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Let us call a number $n\in\mathbb{N}$ nilpotent if

$$n=p_1^{e_1}\cdots p_m^{e_m}$$

with $p_i^k\not\equiv 1\mod p_j$ for $i,j\in\{1,\ldots,m\}$ and $1\leqslant k\leqslant e_i$.

A cute theorem says the following:

Theorem: Every group of order $n$ is nilpotent, if and only if $n$ is a nilpotent number.

But, the interesting thing is that the theorem doesn't stop there. It also says the following:

Theorem: Every group of order $n$ is abelian, if and only if $n$ is a cubefree nilpotent number.

Theorem: Every group of order $n$ is cyclic, if and only if $n$ is a squarefree nilpotent number.

For this reason squarefree and cubefree nilpotent numbers are called cyclic and abelian respectively.

The proofs of these theorems can be found here.

There is, of course, after hearing these last two theorems an obvious question: what does being a nilpotent number indivisible by an $\ell^{\text{th}}$ power, for $\ell\geqslant 4$ correspond to? In particular, one might guess that there is some filtration of classes of groups

$$C_2\subseteq C_3\subseteq C_4\subseteq\cdots\subseteq\{\text{nilpotent groups}\}$$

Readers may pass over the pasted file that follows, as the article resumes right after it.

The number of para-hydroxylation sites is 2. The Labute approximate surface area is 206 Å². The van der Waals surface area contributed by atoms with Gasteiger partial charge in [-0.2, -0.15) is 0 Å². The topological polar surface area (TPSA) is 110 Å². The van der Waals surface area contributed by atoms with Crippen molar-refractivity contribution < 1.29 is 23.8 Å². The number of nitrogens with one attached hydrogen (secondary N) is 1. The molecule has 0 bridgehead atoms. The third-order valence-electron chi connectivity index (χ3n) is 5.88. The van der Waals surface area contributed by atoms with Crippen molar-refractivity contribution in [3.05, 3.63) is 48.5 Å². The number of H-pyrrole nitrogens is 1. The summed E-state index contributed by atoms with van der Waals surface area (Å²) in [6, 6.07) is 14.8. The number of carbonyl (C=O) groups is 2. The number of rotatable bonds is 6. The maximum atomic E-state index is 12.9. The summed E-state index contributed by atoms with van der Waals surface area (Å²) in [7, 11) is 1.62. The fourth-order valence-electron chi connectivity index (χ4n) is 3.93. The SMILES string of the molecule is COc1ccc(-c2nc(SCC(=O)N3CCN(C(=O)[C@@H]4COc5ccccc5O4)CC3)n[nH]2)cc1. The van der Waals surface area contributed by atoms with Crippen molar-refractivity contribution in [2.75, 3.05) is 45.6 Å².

where all groups of order $n$ are in $C_\ell$ if and only if $n$ is a nilpotent number not divisible by an $\ell^{\text{th}}$-power.

For example, we have already remarked that

$$C_1=\{\text{cyclic groups}\}\qquad C_2=\{\text{abelian groups}\}$$

Also, if we can find such classes $C_j$, is there some unifying, governing statistic of groups naturally indexed by $\mathbb{N}$, for which $C_j$ is just the class of groups satisfying the $j^{\text{th}}$ statistic?

Thanks!

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Since the paper you cite also characterizes solvable numbers, maybe you can extend your filtration and numbering scheme accordingly. And perhaps even incorporate "p-group numbers". –  Michael Zieve Oct 1 '13 at 6:46

1 Answer 1

up vote 7 down vote accepted

A nilpotent group is the direct product of its Sylow subgroups, hence the nilpotency class of a nilpotent group equals the maximum of the nilpotency classes of its Sylow subgroups. A group of order $p^n$ has nilpotency class at most n-1, since if $G/G'$ was cyclic, then $G$ itself would be cyclic. On the other hand, $p$-groups of maximal class do exist, so we obtain that for $n\geq 2$, $C_n$ consists precisely of the nilpotent groups of class $\leq n-1$, while $C_1$ is the class of cyclic groups.

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Thank you :) In retrospect, that should have been pretty obvious! –  Alex Youcis Oct 2 '13 at 23:54
    
See also math.stackexchange.com/a/67469/589. –  lhf Jul 17 at 10:56

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